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Martina Navratilova Says Czech Communist Leaders Cared More About People Than Trump. Here’s The Record On Czech Communist Repression.

Martina Navratilova Says Czech Communist Leaders Cared More About People Than Trump. Here’s The Record On Czech Communist Repression.


Speaking on the Dean Obeidallah Show, tennis icon Martina Navratilova asserted that the leaders in Communist Czechoslovakia, her native country, cared more about their citizens than President Trump does about Americans.

Obeidallah queried, “Martina, I mean, and this is a sincere question: In the Communist Czechoslovakia, do the leaders actually care about the people? Because Trump doesn’t seem to care about us and who dies in our country. So is there more compassion from the communist leaders to the people than Trump shows to the people living in America?”

“Absolutely,” Navratilova answered. “Absolutely … they had a cushy life. If you become a member of the Communist Party, it was mostly men; it was hardly any women in there, but we did have women, in like, professors and doctors, but not in a position of power in the government because there was no other position of power, right? But you still felt that they wanted to do well by people. I never felt like they didn’t care if you’d lived or died. So, no, this kind of psychopathy was not the case back then.”

Navratilova was born in 1956; she did not become an American citizen until 1981. The Private Prague Guide writes of the period starting roughly in 1968:

During the harsh normalization period of political repression after the crushing of the Prague Spring and its liberal reforms in August of 1968, more purges were carried out. In the purges from 1969 to 1971, however, no one was hanged. Instead, the accused were expelled from the Communist Party and lost their jobs. They were subject to interrogations and intimidation techniques and were followed by the secret police. High-ranking government personnel and leaders of social organization were victims of these purges, and the reformists that had supported the Prague Spring were targets. Authors whose writings did not conform to socialism found their works banned, and other artists, such as actors and directors, were not permitted to take part in productions. Unlike the 1950s, the police saved violence for those who stubbornly opposed the intervention of Soviet troops in 1968. …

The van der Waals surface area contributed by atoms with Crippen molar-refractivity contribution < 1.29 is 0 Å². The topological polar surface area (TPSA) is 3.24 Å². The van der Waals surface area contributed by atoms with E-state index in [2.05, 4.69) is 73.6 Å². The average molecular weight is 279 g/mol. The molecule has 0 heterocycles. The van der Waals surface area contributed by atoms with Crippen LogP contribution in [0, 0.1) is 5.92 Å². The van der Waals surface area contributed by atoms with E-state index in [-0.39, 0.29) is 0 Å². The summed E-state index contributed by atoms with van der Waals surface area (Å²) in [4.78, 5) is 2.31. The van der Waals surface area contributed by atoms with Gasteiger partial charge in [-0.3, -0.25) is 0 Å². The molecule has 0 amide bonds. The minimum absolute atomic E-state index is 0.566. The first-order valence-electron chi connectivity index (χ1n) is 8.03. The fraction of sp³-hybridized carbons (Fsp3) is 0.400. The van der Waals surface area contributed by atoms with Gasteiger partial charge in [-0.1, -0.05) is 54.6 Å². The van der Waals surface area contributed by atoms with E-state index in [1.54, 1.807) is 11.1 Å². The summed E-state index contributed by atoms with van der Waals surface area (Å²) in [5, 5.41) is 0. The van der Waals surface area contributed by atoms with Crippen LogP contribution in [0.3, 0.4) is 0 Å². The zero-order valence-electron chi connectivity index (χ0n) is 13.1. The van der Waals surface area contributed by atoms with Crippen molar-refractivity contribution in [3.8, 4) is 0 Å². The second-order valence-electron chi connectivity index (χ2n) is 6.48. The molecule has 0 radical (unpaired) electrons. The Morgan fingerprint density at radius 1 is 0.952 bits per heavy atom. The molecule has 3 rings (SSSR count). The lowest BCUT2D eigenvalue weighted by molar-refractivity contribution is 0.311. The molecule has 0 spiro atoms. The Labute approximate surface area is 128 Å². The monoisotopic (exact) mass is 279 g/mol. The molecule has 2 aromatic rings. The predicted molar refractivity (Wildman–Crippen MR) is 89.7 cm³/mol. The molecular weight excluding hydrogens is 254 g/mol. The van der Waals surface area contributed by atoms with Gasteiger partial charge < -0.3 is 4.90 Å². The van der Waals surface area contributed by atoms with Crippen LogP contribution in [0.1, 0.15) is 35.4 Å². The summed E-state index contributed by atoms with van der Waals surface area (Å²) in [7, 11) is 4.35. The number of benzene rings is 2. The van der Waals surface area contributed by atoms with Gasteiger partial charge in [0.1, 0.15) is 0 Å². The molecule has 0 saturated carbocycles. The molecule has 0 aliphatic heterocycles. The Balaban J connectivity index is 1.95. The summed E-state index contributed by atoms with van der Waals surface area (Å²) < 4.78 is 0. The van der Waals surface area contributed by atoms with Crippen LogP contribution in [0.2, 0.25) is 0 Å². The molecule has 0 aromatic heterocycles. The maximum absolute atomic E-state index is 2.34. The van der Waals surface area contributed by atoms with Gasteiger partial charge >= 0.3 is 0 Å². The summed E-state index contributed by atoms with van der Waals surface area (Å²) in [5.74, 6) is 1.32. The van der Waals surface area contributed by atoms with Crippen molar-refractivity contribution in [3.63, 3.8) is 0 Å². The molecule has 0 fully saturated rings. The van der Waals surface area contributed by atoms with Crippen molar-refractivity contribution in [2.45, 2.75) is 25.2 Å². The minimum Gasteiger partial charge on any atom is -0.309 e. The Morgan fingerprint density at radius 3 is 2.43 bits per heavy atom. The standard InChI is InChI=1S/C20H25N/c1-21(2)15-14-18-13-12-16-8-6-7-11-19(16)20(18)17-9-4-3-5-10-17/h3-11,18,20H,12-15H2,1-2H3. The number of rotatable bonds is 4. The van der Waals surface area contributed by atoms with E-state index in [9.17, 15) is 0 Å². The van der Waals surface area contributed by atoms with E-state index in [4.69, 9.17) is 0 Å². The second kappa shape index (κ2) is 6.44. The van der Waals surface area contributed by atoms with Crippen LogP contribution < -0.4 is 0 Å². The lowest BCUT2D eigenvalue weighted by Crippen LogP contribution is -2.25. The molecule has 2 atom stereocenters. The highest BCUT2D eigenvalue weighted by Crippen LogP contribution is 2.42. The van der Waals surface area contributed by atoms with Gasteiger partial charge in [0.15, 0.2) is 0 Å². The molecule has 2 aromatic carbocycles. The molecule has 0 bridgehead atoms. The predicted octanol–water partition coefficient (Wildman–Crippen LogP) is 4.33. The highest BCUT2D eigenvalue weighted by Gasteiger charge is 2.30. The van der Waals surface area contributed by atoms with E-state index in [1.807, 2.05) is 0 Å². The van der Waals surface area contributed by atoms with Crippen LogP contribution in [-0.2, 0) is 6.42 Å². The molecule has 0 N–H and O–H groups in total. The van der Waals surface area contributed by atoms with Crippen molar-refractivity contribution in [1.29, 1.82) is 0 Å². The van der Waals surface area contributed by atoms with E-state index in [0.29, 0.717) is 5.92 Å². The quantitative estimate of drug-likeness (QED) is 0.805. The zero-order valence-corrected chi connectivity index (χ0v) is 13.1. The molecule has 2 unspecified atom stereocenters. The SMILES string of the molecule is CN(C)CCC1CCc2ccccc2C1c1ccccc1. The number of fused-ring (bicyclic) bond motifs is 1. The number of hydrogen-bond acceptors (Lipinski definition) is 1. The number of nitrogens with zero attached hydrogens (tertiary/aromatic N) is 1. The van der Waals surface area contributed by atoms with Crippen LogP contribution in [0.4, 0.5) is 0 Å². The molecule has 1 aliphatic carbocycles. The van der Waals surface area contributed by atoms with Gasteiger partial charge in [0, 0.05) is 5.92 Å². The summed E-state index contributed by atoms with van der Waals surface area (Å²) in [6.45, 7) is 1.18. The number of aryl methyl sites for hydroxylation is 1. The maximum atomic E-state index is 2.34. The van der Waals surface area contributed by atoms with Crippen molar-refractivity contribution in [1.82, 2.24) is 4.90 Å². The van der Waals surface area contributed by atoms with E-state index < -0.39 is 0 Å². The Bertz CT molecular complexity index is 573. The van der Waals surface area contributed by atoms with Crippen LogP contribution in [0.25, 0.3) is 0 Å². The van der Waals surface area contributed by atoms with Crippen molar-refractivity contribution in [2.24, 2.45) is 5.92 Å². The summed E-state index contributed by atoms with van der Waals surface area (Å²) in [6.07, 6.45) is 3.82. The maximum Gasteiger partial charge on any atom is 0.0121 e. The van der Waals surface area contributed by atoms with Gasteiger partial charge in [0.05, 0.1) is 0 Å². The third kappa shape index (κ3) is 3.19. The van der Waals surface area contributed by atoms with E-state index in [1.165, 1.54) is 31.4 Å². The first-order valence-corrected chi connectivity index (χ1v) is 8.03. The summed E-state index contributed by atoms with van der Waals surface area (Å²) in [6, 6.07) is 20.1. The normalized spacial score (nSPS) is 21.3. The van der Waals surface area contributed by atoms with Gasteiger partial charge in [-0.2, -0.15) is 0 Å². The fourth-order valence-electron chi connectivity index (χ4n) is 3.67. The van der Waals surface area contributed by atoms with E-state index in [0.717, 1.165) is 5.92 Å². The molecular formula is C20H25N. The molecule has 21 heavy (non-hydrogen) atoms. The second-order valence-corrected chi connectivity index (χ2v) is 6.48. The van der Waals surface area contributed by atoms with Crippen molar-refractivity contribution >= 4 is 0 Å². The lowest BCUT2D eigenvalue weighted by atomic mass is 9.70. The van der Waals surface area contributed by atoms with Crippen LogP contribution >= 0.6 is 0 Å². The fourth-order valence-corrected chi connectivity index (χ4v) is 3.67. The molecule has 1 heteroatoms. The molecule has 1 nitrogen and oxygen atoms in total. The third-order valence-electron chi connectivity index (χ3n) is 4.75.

During the 1970s and 1980s, many Czech and Slovak artists were put in prison or forced to emigrate. Dissidents were often harassed and sometimes imprisoned for speaking out against the regime. Those who signed the Charter 77 declaration of human rights were arrested, interrogated and lost their jobs.

Here’s an excerpt from Britannica‘s summary of this oppressive period:

Having purged the reformists during 1969–71, [Gustav] Husák concentrated almost exclusively on the economy. In the short term, Czechoslovakia did not suffer significantly, even from the disruption caused by the military occupation in 1968. The country undertook important infrastructure improvement projects, notably the construction of the Prague metro and a major motorway connecting Prague with Bratislava in Slovakia. Husák, however, did not permit the industrial and agricultural reforms from the Action Program to be applied and so failed to cure the country’s long-term economic problems. The achievements of the mid- to late 1970s were modest, and by the early 1980s Czechoslovakia was experiencing a serious economic downturn, caused by a decline in markets for its products, burdensome terms of trade with several of its supplier countries, and a surplus of outdated machinery and technology.

Although Husák had avoided the bloodletting of his predecessors, his party purges had damaged Czechoslovak cultural and scientific life, since positions in these two areas depended on membership in the party. Numerous writers, composers, journalists, historians, and scientists found themselves unemployed and forced to accept menial jobs to earn a living. Many of these disappointed intellectuals tried to continue the struggle against the regime, but they were indicted for committing criminal acts in pursuance of political objectives. Though these trials could not be compared to the Stalinist show trials, they kept discontent among the intellectuals simmering, even if the mass of the population was indifferent. Intellectual discontent gathered strength in January 1977, when a group of intellectuals signed a petition, known as Charter 77, in which they urged the government to observe human rights as outlined in the Helsinki Accords of 1975. Many intellectuals and activists who signed the petition subsequently were arrested and detained, but their efforts continued throughout the following decade. Among the victims of the crackdown was the philosopher Jan Patocka, who died on March 13, 1977, after a number of police interrogations.

In March, Navratilova commented on American gun culture. The comment came in response to English actor John Cleese, a co-founder of the comedy troupe Monty Python, mocking Americans for buying guns during the coronavirus crisis. “It strikes me that it’s terribly funny that the response of some Americans to a virus is to buy guns,” tweeted Cleese. He followed that judgment with another: “Buying guns seems to be the default position for some of the American electorate… When confronted by something upsetting, they buy guns Bears…same-sex marriages….global warming…albino raccoons…long words…Hispanics…ANY kind of panics… Let’s go shopping !!!”

Cleese was echoed by Navratilova, who wrote, “Can’t figure that one out either. Gun culture- what an oxymoron!!!”



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